Measures Total U.S. Leaf Area

This composite image over the continental United States was produced with data acquired by the Moderate-resolution Imaging Spectroradiometer (MODIS) during the period March 24 - April 8, 2000. The image is a map of the density of the plant canopy covering the ground. It is the first in a series of images over the continental U.S. produced by the MODIS Land Discipline Group (refer to this site June 2 & 5 for the next two images in the series). The image is a MODIS data product called Leaf Area Index, which is produced by radiometrically measuring the visible and near infrared energy reflected by vegetation. The Leaf Area Index provides information on the structure of plant canopy, showing how much surface area is covered by green foliage relative to total land surface area. In this image, dark green pixels indicate areas where more than 80 percent of the land surface is covered by green vegetation, light green pixels show where leaves cover about 10 to 50 percent of the land surface, and brown pixels show virtually no leaf coverage. The more leaf area a plant has, the more sunlight it can absorb for photosynthesis. Leaf Area Index is one of a new suite of measurements that scientists use to understand how the Earths land surfaces are changing over time. Their goal is to use these measurements to refine computer models well enough to simulate how the land biosphere influences the natural cycles of water, carbon, and energy throughout the Earth system. This image is the first of its kind from the MODIS instrument, which launched in December 1999 aboard the Terra spacecraft. MODIS began acquiring scientific data on February 24, 2000, when it first opened its aperture door. The MODIS instrument and Terra spacecraft are both managed by NASAs Goddard Space Flight Center, Greenbelt, MD.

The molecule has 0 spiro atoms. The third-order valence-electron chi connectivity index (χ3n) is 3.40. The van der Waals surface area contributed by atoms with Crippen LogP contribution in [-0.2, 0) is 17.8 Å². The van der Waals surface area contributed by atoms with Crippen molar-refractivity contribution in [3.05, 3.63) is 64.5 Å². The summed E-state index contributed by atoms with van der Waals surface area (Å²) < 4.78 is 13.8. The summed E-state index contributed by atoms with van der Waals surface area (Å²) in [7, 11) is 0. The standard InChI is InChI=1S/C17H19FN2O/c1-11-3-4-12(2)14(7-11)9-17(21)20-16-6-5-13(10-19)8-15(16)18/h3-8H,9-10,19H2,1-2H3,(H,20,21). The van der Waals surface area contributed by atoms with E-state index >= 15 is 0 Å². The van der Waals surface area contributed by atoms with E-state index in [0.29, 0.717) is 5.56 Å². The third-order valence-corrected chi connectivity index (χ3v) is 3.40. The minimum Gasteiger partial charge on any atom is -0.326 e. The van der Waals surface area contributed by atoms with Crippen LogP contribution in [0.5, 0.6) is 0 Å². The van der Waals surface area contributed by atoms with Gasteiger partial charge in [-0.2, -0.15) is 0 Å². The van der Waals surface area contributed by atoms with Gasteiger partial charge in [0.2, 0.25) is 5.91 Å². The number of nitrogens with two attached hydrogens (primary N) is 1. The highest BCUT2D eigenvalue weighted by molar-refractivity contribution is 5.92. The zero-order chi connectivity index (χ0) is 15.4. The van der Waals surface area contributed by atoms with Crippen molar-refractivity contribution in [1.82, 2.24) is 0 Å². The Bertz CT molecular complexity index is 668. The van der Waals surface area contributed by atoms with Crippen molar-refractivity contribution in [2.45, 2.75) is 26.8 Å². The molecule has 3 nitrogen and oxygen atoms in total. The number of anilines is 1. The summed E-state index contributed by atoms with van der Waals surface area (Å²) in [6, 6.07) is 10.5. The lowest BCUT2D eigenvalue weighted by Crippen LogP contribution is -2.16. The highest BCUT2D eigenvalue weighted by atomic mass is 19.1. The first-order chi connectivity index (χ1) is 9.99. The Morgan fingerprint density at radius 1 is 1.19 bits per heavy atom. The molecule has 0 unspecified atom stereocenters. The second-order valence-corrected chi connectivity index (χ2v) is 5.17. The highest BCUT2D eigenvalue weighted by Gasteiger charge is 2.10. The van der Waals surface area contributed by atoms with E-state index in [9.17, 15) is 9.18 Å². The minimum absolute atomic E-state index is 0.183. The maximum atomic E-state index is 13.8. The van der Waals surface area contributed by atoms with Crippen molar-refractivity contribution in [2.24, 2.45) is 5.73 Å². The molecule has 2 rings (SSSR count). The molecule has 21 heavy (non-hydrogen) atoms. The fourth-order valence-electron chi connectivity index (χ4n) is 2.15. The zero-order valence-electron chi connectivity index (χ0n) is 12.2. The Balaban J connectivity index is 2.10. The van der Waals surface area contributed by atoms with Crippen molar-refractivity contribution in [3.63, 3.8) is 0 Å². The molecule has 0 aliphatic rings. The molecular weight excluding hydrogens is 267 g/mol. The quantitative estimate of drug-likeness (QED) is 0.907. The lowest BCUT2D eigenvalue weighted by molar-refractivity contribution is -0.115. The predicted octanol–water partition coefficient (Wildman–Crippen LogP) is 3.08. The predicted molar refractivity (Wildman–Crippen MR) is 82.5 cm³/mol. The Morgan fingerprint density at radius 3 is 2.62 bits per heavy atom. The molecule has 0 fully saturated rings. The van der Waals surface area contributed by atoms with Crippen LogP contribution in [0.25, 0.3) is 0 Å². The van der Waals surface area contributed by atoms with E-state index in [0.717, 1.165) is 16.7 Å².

Source: Image courtesy Steven Running, MODIS Land Group Member, University of Montana

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